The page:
Nils Dickmann (Skarsgård) is introduced as “Citizen of the Year” through his expert snow-ploughing skills (something Stellan Skarsgård told Flickering Myth was a huge amount of fun). The Twin Peaks Norwegian village he lives within seems to include a vast array of different drug-financed criminals including Dickmann’s brother – though he decided to settle down. His son is killed unceremoniously in the opening moments and Nils first reaction is to blow his own head off, until his a friend of his son, Finn (Tobias Santelmann), pops up and changes his mind. As Nils works his way up the chain (with a single cross alongside a name when each character is killed) the stakes get higher and multiple gangs are involved, including Serbian’s led by Bruno Ganz.
In Order of Disappearance is a strange beast. With expected laughs from ludicrous moments involving snow-ploughs and para-skiers, it also hints at an interesting edge as henchmen are shown to have backstories and nuanced characteristics that fail to resonate throughout the story. We are told how “young people destroying themselves” is commonplace and police seem to shy away from tackling the crime too – is this part of the comedy? Or is this a serious side-note? It feels muddled or simply aimed at a niche audience.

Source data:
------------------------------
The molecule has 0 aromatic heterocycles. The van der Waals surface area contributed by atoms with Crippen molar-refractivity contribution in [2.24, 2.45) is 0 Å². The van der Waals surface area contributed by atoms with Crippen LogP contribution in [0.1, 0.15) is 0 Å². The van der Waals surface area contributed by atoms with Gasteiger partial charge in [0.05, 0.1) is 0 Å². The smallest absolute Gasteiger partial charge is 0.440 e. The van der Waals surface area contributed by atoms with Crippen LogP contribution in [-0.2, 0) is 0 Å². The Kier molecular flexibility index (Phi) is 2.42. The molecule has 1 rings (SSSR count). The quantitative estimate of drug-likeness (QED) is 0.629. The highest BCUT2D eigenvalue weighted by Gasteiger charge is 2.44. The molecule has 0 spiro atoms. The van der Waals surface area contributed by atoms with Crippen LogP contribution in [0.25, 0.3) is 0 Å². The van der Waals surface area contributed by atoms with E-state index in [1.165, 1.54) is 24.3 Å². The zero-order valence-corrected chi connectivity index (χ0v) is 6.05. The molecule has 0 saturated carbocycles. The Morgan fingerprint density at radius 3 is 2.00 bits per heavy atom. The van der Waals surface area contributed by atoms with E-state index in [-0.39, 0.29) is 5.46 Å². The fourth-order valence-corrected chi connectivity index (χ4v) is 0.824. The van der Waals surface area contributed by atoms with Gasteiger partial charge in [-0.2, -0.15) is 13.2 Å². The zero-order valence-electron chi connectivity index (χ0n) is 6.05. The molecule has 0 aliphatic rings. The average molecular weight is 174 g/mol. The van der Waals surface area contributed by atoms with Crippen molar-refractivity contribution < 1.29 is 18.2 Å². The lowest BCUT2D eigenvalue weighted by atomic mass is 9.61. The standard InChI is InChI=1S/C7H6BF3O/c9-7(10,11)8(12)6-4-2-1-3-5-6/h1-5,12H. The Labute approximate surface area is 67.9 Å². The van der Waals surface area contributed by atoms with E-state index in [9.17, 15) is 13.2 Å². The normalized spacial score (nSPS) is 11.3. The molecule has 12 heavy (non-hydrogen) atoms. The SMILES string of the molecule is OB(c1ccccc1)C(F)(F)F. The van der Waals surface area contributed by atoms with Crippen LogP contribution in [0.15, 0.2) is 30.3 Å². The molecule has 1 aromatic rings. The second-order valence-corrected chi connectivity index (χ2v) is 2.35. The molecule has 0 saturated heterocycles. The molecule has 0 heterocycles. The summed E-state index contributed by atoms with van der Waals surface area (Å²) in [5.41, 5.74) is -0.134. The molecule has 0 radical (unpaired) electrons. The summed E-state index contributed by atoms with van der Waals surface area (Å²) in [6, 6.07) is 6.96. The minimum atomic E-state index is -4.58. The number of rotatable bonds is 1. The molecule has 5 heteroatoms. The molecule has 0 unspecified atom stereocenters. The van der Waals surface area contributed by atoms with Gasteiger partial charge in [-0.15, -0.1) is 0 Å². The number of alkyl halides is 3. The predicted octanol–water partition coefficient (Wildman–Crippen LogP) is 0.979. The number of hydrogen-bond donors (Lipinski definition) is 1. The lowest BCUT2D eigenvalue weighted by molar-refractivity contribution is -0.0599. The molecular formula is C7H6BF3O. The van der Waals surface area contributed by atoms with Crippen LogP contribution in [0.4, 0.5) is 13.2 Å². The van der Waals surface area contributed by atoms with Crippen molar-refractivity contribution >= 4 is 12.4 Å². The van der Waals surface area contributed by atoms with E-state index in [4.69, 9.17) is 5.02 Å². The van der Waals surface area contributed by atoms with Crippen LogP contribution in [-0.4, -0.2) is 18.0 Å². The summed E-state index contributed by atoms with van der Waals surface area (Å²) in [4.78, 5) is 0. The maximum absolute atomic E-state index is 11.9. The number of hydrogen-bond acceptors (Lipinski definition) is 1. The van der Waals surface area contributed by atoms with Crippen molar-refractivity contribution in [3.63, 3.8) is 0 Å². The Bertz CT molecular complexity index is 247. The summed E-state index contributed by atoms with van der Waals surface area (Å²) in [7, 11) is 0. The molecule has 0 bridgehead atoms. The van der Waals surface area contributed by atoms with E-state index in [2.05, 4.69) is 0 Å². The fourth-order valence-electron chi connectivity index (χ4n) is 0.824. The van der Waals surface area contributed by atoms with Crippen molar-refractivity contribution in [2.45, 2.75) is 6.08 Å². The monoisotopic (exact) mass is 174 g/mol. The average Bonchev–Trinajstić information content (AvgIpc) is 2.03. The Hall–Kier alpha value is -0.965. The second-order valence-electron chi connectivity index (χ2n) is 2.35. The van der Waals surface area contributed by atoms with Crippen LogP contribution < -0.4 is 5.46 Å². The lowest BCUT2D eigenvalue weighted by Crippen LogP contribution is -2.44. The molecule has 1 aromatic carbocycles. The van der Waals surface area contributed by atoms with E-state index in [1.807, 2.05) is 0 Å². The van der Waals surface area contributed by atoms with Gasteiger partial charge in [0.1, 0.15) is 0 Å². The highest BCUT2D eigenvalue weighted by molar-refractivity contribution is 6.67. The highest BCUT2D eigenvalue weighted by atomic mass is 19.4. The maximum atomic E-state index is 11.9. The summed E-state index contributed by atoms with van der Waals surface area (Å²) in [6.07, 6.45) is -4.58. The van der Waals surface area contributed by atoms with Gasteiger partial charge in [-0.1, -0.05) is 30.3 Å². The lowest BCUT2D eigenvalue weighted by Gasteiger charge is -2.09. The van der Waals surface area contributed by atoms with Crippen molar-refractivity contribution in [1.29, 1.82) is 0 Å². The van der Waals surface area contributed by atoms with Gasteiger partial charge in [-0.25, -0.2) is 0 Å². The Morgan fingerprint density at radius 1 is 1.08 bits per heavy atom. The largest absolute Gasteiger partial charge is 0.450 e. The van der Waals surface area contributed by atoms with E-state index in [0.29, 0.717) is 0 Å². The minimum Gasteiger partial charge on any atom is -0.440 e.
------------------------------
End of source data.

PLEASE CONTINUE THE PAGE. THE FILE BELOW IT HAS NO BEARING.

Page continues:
In any case, director Hans Petter Moland manages to capture incredible vistas as snow cascades down across the screen and Skarsgård’s performance remains a haunting depiction of a grieving father; bitter, frustrated, focused on avenging his son’s death. Apparently, “Norwegian kids can’t disappear or bad obnoxious parents look for them”. Clearly, Skarsgård captures that bad (he is killing people) obnoxious parent. But In Order of Disappearance is an acquired taste. If dark humour and revenge-stories in snowy terrain is your cup of tea, then plough ahead.